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    • Proposal:
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      2.4
      change the second bullet to:

      "There need not be a distinguishable Logical type. Applications may have a Logical type distinct from both Number and Text (see 8.2 Distinct Logical), but Logical values may also be represented by the Number type using the values 1 (True) and 0 (False). This means that functions that take number sequences (such as SUM) may but need not include true and false values in the sequence."

      by inserting "and Text" and "8.2"

      4.3.7 Logical (Number)
      change this section to:

      Applications may have a Logical type distinct from both Number and Text (see 4.5 Logical (Boolean)), but Logical values may also be represented by the Number type using the values 1 (True) and 0 (False). (see 8.2 Distinct Logical for details)

      4.5 Logical (Boolean)
      change this section to:

      Applications may have a Logical type distinct from both Number and Text, but Logical values may also be represented by the Number type using the values 1 (True) and 0 (False) (see 4.3.7 Logical (Number)). (see 8.2 Distinct Logical for details)

      8.2 Distinct Logical
      change this section to:

      Applications may have a Logical type distinct from both Number and Text (see 4.5 Logical (Boolean)), but Logical values may also be represented by the Number type using the values 1 (True) and 0 (False) (see 4.3.7 Logical (Number)).

      In this standard, we are using TRUE to represent the logical value (true) and FALSE to represent the logical value (false), independent from the concrete representation used by the evaluator.

      For an evaluator that represents Logical values using the Number type with values 1 (TRUE) and 0 (FALSE):
      ● For the implicit conversion operator “Convert to Logical” 6.3.12, when a Number is passed as a condition, 0 is considered FALSE and all other numeric values are considered TRUE.

      An evaluator that has a Logical type distinct from both Number and Text shall have the following properties:
      ● ISNUMBER() applied to a Logical value (constant or calculated) will return FALSE, and ISLOGICAL() applied to a Number will be FALSE, either directly or via a reference.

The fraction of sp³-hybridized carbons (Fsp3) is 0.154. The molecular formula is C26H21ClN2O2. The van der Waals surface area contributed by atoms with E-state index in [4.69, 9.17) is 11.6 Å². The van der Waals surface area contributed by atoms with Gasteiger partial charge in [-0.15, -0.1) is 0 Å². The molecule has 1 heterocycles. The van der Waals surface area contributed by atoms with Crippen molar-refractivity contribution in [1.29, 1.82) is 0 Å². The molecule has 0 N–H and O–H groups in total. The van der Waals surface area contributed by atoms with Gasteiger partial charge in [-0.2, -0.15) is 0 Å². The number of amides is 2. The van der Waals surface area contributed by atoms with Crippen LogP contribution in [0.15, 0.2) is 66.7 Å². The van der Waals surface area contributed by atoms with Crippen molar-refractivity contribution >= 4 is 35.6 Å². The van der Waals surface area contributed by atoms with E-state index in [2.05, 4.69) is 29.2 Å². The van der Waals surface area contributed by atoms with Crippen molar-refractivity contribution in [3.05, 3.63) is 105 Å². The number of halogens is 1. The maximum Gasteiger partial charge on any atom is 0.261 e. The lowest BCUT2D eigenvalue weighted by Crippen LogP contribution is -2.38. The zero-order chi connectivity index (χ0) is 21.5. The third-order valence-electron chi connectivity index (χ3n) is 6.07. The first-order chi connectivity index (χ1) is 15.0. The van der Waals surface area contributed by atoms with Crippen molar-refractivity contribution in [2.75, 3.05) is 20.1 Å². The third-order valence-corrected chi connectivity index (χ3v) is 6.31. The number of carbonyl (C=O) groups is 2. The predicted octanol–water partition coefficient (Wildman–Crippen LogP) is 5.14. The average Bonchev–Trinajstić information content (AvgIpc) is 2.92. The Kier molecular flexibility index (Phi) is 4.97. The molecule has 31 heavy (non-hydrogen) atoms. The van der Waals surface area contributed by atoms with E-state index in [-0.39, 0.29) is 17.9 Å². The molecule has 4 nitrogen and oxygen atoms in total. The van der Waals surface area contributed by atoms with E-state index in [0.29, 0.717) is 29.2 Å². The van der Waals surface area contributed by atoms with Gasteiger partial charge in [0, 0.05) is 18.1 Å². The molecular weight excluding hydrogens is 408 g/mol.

● TRUE will not be equal to 1, and FALSE will not be equal to 0, when they are compared using “=”.
      ● In a NumberSequence (such as when using SUM), Logical values are skipped when inside a range, but are included and automatically converted to a Number if provided as the NumberSequence itself.

      Show
      2.4 change the second bullet to: "There need not be a distinguishable Logical type. Applications may have a Logical type distinct from both Number and Text (see 8.2 Distinct Logical), but Logical values may also be represented by the Number type using the values 1 (True) and 0 (False). This means that functions that take number sequences (such as SUM) may but need not include true and false values in the sequence." by inserting "and Text" and "8.2" 4.3.7 Logical (Number) change this section to: Applications may have a Logical type distinct from both Number and Text (see 4.5 Logical (Boolean)), but Logical values may also be represented by the Number type using the values 1 (True) and 0 (False). (see 8.2 Distinct Logical for details) 4.5 Logical (Boolean) change this section to: Applications may have a Logical type distinct from both Number and Text, but Logical values may also be represented by the Number type using the values 1 (True) and 0 (False) (see 4.3.7 Logical (Number)). (see 8.2 Distinct Logical for details) 8.2 Distinct Logical change this section to: Applications may have a Logical type distinct from both Number and Text (see 4.5 Logical (Boolean)), but Logical values may also be represented by the Number type using the values 1 (True) and 0 (False) (see 4.3.7 Logical (Number)). In this standard, we are using TRUE to represent the logical value (true) and FALSE to represent the logical value (false), independent from the concrete representation used by the evaluator. For an evaluator that represents Logical values using the Number type with values 1 (TRUE) and 0 (FALSE): ● For the implicit conversion operator “Convert to Logical” 6.3.12, when a Number is passed as a condition, 0 is considered FALSE and all other numeric values are considered TRUE. An evaluator that has a Logical type distinct from both Number and Text shall have the following properties: ● ISNUMBER() applied to a Logical value (constant or calculated) will return FALSE, and ISLOGICAL() applied to a Number will be FALSE, either directly or via a reference. ● TRUE will not be equal to 1, and FALSE will not be equal to 0, when they are compared using “=”. ● In a NumberSequence (such as when using SUM), Logical values are skipped when inside a range, but are included and automatically converted to a Number if provided as the NumberSequence itself.